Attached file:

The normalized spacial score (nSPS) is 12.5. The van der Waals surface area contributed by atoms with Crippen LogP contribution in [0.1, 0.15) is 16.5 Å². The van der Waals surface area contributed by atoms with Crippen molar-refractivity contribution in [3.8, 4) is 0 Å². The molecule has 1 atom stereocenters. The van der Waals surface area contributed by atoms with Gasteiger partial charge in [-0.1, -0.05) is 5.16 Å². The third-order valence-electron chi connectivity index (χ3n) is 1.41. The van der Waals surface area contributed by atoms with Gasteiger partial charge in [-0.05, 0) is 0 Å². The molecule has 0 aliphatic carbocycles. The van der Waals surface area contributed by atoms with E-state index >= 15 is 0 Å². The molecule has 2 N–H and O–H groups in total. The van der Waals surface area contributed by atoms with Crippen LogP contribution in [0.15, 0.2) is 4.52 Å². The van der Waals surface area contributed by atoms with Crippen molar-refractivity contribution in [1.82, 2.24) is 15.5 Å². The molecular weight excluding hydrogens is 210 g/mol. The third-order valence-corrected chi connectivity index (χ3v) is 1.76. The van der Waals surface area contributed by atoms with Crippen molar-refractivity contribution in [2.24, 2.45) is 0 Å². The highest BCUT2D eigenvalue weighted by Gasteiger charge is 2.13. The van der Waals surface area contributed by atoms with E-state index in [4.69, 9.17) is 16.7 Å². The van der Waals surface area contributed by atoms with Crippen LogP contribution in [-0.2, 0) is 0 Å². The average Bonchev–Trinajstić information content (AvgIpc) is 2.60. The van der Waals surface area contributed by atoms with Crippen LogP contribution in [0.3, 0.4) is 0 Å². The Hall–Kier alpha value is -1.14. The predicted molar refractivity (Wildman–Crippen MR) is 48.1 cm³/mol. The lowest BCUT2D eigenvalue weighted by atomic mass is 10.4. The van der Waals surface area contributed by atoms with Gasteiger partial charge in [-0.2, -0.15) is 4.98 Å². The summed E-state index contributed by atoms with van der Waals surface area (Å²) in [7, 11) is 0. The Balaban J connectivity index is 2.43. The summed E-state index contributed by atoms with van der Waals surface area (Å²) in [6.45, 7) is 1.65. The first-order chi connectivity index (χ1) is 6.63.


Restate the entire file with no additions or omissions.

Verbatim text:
The normalized spacial score (nSPS) is 12.5. The van der Waals surface area contributed by atoms with Crippen LogP contribution in [0.1, 0.15) is 16.5 Å². The van der Waals surface area contributed by atoms with Crippen molar-refractivity contribution in [3.8, 4) is 0 Å². The molecule has 1 atom stereocenters. The van der Waals surface area contributed by atoms with Gasteiger partial charge in [-0.1, -0.05) is 5.16 Å². The third-order valence-electron chi connectivity index (χ3n) is 1.41. The van der Waals surface area contributed by atoms with Gasteiger partial charge in [-0.05, 0) is 0 Å². The molecule has 0 aliphatic carbocycles. The van der Waals surface area contributed by atoms with E-state index >= 15 is 0 Å². The molecule has 2 N–H and O–H groups in total. The van der Waals surface area contributed by atoms with Crippen LogP contribution in [0.15, 0.2) is 4.52 Å². The van der Waals surface area contributed by atoms with Crippen molar-refractivity contribution in [1.82, 2.24) is 15.5 Å². The molecular weight excluding hydrogens is 210 g/mol. The third-order valence-corrected chi connectivity index (χ3v) is 1.76. The van der Waals surface area contributed by atoms with Crippen molar-refractivity contribution in [2.24, 2.45) is 0 Å². The highest BCUT2D eigenvalue weighted by Gasteiger charge is 2.13. The van der Waals surface area contributed by atoms with E-state index in [4.69, 9.17) is 16.7 Å². The van der Waals surface area contributed by atoms with Crippen LogP contribution in [-0.2, 0) is 0 Å². The average Bonchev–Trinajstić information content (AvgIpc) is 2.60. The van der Waals surface area contributed by atoms with Crippen LogP contribution in [0.3, 0.4) is 0 Å². The Hall–Kier alpha value is -1.14. The predicted molar refractivity (Wildman–Crippen MR) is 48.1 cm³/mol. The lowest BCUT2D eigenvalue weighted by atomic mass is 10.4. The van der Waals surface area contributed by atoms with Gasteiger partial charge in [-0.2, -0.15) is 4.98 Å². The summed E-state index contributed by atoms with van der Waals surface area (Å²) in [7, 11) is 0. The Balaban J connectivity index is 2.43. The summed E-state index contributed by atoms with van der Waals surface area (Å²) in [6.45, 7) is 1.65. The first-order chi connectivity index (χ1) is 6.63.